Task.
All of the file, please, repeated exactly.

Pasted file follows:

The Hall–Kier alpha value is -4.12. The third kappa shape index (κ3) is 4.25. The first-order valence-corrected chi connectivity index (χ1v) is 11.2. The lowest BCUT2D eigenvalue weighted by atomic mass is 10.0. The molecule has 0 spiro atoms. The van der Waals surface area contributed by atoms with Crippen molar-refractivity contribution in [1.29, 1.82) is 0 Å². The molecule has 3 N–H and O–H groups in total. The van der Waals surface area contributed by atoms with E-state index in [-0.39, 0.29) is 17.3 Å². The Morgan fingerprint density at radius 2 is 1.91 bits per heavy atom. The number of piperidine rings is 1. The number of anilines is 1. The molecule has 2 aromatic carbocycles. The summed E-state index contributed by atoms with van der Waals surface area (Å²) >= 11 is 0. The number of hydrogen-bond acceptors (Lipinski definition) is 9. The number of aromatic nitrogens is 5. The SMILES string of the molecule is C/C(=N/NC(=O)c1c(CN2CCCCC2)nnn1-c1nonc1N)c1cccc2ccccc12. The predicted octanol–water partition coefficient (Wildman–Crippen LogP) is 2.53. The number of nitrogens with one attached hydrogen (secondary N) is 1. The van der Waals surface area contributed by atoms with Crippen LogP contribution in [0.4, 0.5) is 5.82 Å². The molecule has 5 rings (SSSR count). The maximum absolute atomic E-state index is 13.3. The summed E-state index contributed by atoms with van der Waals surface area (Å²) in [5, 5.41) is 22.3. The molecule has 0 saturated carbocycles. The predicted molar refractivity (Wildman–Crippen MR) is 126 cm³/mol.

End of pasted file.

The Hall–Kier alpha value is -4.12. The third kappa shape index (κ3) is 4.25. The first-order valence-corrected chi connectivity index (χ1v) is 11.2. The lowest BCUT2D eigenvalue weighted by atomic mass is 10.0. The molecule has 0 spiro atoms. The van der Waals surface area contributed by atoms with Crippen molar-refractivity contribution in [1.29, 1.82) is 0 Å². The molecule has 3 N–H and O–H groups in total. The van der Waals surface area contributed by atoms with E-state index in [-0.39, 0.29) is 17.3 Å². The Morgan fingerprint density at radius 2 is 1.91 bits per heavy atom. The number of piperidine rings is 1. The number of anilines is 1. The molecule has 2 aromatic carbocycles. The summed E-state index contributed by atoms with van der Waals surface area (Å²) >= 11 is 0. The number of hydrogen-bond acceptors (Lipinski definition) is 9. The number of aromatic nitrogens is 5. The SMILES string of the molecule is C/C(=N/NC(=O)c1c(CN2CCCCC2)nnn1-c1nonc1N)c1cccc2ccccc12. The predicted octanol–water partition coefficient (Wildman–Crippen LogP) is 2.53. The number of nitrogens with one attached hydrogen (secondary N) is 1. The van der Waals surface area contributed by atoms with Crippen LogP contribution in [0.4, 0.5) is 5.82 Å². The molecule has 5 rings (SSSR count). The maximum absolute atomic E-state index is 13.3. The summed E-state index contributed by atoms with van der Waals surface area (Å²) in [5, 5.41) is 22.3. The molecule has 0 saturated carbocycles. The predicted molar refractivity (Wildman–Crippen MR) is 126 cm³/mol.